Why to shade factory buildings
The employer has a duty to adequately adapt the work environment, which includes, but is not limited to, appropriate lighting and thermal conditions in the workplace. Both can be reliably regulated by means of external shading.
Lighting conditions in the workplace
Bad lighting doesn’t just mean not enough light, it can also mean too much light. Excessive over-lighting or harsh glare and shadows strain the eyes and can be a safety hazard.
According to Section 45 of Government Regulation No. 361/2007 Coll. , workplaces that are illuminated by daylight and may be subject to glare or increased heat load must have lighting openings (most often windows and skylights) equipped with screening devices to control direct solar radiation. At the same time, however, the screens installed shall not obstruct the view from the building outside.
In a workplace illuminated by daylight, the daylight factor Dmin should be at least 1.5 % (see the aforementioned Regulation). This should be combined with artificial lighting of at least 200 lx per m².
For occupations usually performed in factory buildings, according to Government Regulation No. 361/2007 Coll. the limits are as follows:
|Type of work
|IIa — mostly sitting, moving light loads, assembling light parts, piece work for toolmakers and mechanics
|IIb — mostly standing while using the hands, arms and legs, carrying loads up to 10 kg, mechanics, machining and assembly
|IIIa — work standing with continuous use of both hands, sometimes bending and kneeling, walking, maintenance of machinery, construction, warehousemen carrying loads up to 15 kg
While the law requires employers to ensure a suitable temperature, it does not say how.
The following is often used to cool rooms:
- industrial air conditioning,
- exchanging air
- or external shading.
It is advisable to combine several cooling methods. For example, using air conditioning alone is not very economical, and many people dislike strong air conditioning.
The use of air conditioning at work is also regulated by law. The difference between the outdoor and indoor temperature must not be more than 7 °C. It is therefore advisable to regulate the temperature in a more moderate way, for example by means of external shading.
external shading meets legislation and offers comfort
In order to comply with the hygiene and safety measures resulting from the above-mentioned regulations and OSH, we recommend shading the windows of factory buildings with external shading with the possibility of control, i.e:
- external blinds,
- external aluminium roller shutters
- or external screens.
Compared to roller shutters, external blinds allow better control of light thanks to the tilting slats. Roller shutters create complete darkness. If you have large windows, we recommend screens, which resist wind well and can be made in large sizes.
We recommend smart motors or other central connections and sensors for the shading so that the blinds can be pulled up and down automatically based on the weather or, for example, the working hours.
Be careful with skylight shading
A significant part of the natural lighting (and heat) in factory buildings is supplied by skylights. You can shade these too, but remember that the minimum percentage of daylight in the workplace must still be maintained. In general, we recommend that only windows are shaded.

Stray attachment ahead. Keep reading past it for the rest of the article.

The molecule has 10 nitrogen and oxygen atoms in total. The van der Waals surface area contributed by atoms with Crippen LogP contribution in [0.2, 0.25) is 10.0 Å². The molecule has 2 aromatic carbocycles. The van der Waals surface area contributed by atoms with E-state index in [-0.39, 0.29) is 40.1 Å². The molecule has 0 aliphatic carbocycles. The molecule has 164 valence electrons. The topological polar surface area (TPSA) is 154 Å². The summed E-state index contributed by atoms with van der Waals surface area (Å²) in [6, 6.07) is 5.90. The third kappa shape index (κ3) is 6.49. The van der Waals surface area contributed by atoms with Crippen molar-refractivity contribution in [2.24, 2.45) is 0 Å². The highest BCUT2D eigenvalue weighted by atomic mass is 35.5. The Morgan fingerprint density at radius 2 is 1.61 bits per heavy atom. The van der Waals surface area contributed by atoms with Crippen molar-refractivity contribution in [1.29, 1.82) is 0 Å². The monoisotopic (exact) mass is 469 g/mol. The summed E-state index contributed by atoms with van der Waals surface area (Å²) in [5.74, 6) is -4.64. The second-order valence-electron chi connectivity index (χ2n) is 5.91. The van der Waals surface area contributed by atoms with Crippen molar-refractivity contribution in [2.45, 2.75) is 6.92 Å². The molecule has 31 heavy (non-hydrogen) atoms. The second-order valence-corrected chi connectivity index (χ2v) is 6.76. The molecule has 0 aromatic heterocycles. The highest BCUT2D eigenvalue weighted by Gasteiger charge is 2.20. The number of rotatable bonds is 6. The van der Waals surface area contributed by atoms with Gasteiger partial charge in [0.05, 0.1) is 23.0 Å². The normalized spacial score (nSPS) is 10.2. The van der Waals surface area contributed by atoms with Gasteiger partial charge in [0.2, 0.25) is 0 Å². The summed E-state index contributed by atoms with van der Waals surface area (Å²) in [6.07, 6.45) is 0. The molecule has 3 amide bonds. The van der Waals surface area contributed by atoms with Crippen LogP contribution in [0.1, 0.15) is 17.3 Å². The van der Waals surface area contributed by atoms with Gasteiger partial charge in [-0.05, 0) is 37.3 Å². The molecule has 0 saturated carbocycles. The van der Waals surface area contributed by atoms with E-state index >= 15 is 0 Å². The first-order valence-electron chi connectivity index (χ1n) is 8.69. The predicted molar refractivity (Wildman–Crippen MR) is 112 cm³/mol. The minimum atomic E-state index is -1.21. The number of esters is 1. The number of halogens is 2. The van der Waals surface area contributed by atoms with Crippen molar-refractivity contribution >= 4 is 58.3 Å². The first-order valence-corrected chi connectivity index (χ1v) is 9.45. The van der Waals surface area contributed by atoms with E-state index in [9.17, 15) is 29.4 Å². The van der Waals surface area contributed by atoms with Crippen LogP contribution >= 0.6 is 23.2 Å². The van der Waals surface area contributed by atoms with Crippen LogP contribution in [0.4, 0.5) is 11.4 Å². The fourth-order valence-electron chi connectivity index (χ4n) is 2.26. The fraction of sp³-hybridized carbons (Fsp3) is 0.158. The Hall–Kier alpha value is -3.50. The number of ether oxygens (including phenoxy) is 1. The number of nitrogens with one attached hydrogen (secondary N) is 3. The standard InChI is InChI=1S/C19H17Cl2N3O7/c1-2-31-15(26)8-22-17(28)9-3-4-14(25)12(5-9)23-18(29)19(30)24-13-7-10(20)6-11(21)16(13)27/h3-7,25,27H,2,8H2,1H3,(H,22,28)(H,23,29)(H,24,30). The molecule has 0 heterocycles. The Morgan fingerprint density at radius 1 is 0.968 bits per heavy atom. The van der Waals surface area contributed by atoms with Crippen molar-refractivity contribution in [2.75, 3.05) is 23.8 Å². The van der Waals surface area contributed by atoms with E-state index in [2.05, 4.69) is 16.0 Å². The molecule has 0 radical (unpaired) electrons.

If you need to shade a skylight, ideally choose temporary solutions such as outdoor tarpaulins (made of similar material as screen blinds) or motorised indoor shading systems. These will keep the area pleasantly cool but not dark.
How to choose external shading for factory buildings?
If you are looking to construct a new factory building, start planning external shading in the design phase. The advantage is that you still have room to work out the shading from a design, functional and technological point of view.
If you are shading an existing factory building, consult a specialist. The decision depends on
- type of façade and anchoring options for individual elements,
- wiring options,
- security requirements (if necessary, security roller shutters can also be purchased, which insurance companies recognise as a security feature),
- heat and light control requirements,
- the preferred type of operation.
The visualaspect is also important when choosing shading. This is a major intervention in the building that represents your business, so consult an architect before implementing anything. For example, you can choose bold colours for the blinds to support your corporate identity.
How do we have it at NEVA
We have S‑90 external blinds on the production facility and warehouse premises in Kralice na Hané. These are popular on office and industrial buildings due to their price/performance ratio — they are very durable. In our case, they also matched the look of the façade.
We have buildings clad in sheet metal, which severely limits the options for anchoring shading equipment. Therefore, the only option in this case is a projecting installation on the façade.
In addition to blinds, we also use industrial air conditioning or conventional ventilation.
“We and our employees are used to behaving appropriately as concerns the weather. For example, if it is colder outside, we leave the shading up and let the sun warm the shop floor. We are careful not to let the cold into the shop floor unnecessarily, for example by keeping the doors open for long periods when loading or unloading.
When it is hot outside, we use shading from the morning and ventilate adequately for the situation. On cool mornings, we ventilate and cool the premises. Later in the morning and afternoon (when it is hottest), we try not to ventilate or let hot air in. During the day we use air conditioning. If the temperature outside drops in the evening (during the afternoon shift), we ventilate again to cool the space,” says Jan Gajdoš, Production Director.